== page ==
Palestinians are also doing what they do best, resist, under the harshest circumstances and by every means available to them. Tellingly, the strongest of such resistance takes place inside prison walls, by gaunt looking, and often dying hunger strikers.

Khalil Awawdeh, a 40-year-old Palestinian from a village near Al-Khalil (Hebron) is the latest prisoner hunger striker to make history, by simply refraining from eating for 180 days. His weight has dropped to 38 kilograms, after losing over 40 kilograms while on hunger strike. The images of his half-naked, skeletal body have been deemed ‘graphic’ and ‘offensive’ to some social media users, and were removed as soon as they were shared. At the end, he could only whisper a few words. Though barely audible, they were filled with courage.

Khalil Awawdeh
Khalil Awawdeh in bed at Asaf Harofeh Hospital in Be’er Ya’akov, Israel, Aug. 24, 2022. Mahmoud Illean | AP

On August 31, Awawdeh ended his hunger strike, after reaching a deal with the Israeli prison administration to release him on October 2. His first words after that agreement were hardly those of a dying man, but of a triumphant leader: “This resounding victory extends the series of great victories achieved by the mighty and honorable people of this nation.”

These words, however, were not unique. They carried the same sentiment communicated to me by every single freed prisoner I have interviewed in recent years. None have any regrets, even those who spent most of their lives in dark cells and in shackles; even those who lost loved ones; even those who left prison with chronic diseases, to die soon after their release. Their message is always that of defiance, of courage, and of hope.

Awawdeh is neither the first, nor the last prisoner to undergo these life-threatening hunger strikes. The strategy may be explained, and understandably so, as the last resort or as acts of desperation by individuals who are left without alternatives. But for Palestinians, these are acts of resistance that demonstrate the power of the Palestinian people: even in prison, handcuffed to a hospital bed, denied every basic human right, a Palestinian can fight, and win. Awawdeh did.

When Jalal Lutfi Saqr learned that his brother Nael was killed by the Israeli army in Gaza, he was a prisoner in Israel. He told me that the first thing he did when he learned of his brother’s death was kneeling down and praying. The following day, Jalal spoke to the mourners in his Gaza refugee camp using a smuggled cell phone by telling them, “Ours is a long and painful march for freedom.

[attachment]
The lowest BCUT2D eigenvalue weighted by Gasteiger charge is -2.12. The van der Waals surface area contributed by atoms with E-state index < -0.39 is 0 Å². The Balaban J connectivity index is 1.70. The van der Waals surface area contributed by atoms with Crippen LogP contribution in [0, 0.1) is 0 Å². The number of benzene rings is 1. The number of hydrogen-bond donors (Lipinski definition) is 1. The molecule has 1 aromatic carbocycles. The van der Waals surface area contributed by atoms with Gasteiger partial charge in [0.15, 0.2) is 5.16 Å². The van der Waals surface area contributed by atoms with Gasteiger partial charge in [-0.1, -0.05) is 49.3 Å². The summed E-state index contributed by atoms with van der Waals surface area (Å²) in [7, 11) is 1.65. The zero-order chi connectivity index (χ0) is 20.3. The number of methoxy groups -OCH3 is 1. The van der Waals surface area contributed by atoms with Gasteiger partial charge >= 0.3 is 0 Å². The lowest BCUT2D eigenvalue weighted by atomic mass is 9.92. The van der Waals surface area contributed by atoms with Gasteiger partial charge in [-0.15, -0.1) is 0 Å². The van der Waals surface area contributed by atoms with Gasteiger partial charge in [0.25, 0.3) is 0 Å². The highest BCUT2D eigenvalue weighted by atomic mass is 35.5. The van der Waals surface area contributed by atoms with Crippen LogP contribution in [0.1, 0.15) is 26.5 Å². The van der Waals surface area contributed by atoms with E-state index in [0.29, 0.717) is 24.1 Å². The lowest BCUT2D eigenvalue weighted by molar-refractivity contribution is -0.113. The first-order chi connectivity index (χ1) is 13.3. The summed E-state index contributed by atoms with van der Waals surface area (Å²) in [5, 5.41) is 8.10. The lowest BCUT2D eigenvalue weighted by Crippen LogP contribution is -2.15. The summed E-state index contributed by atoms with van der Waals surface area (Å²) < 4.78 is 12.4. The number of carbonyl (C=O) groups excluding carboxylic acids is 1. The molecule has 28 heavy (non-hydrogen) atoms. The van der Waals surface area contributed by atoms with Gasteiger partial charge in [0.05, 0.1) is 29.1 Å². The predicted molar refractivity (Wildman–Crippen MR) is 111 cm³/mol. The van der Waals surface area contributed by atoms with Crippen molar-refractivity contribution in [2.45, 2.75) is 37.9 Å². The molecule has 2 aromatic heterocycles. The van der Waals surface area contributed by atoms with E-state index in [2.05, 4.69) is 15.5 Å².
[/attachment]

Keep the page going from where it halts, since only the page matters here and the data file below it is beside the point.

“Some of us are in prison; others are underground, but we will never cease our fight for our people. We must remain committed to the legacy of our forefathers and our martyrs. We are all brothers, in blood, in the struggle and in faith, so let’s remain united as one people, as brothers and sisters, and carry on, despite the heavy losses and tremendous sacrifices.”

Jalal’s call on his people was made twenty years ago. It remains as relevant today, as it was then.

DELIBERATE MISREPRESENTATION: WESTERN MEDIA BIAS MAKES ISRAELI WAR ON PALESTINIANS POSSIBLE

AUGUST 26TH, 2022

Children and relatives of the five Palestinian children from Najm family who were killed in the last conflict between Palestine and Israel, hold placards during a rally in Jabalia, northern of Gaza strip. (Photo by Nidal Alwaheidi / SOPA Images/Sipa USA)(Sipa via AP Images)


RAMZY BAROUD

While US and western mainstream and corporate media remain biased in favor of Israel, they often behave as if they are a third, neutral party. This is simply not the case.

Take the New York Times coverage of the latest Israeli war on Gaza as an example. Its article on August 6, “Israel-Gaza Fighting Flares for a Second Day” is the typical mainstream western reporting on Israel and Palestine, but with a distinct NYT flavor.

For the uninformed reader, the article succeeds in finding a balanced language between two equal sides. This misleading moral equivalence is one of the biggest intellectual blind spots for western journalists. If they do not outwardly champion Israel’s discourse on ‘security’ and ‘right to defend itself’, they create false parallels between Palestinians and Israelis, as if a military occupier and an occupied nation have comparable rights and responsibilities.

Obviously, this logic does not apply to the Russia-Ukraine war. For NYT and all mainstream western media, there is no question regarding who the good guys and the bad guys are in that bloody fight.

‘Palestinian militants’ and ‘terrorists’ have always been the West’s bad guys.  Per the logic of their media coverage, Israel does not launch unprovoked wars on Palestinians and is not an unrepentant military occupier or a racist apartheid regime. This language can only be used by marginal ‘radical’ and ‘leftist’ media, never the mainstream.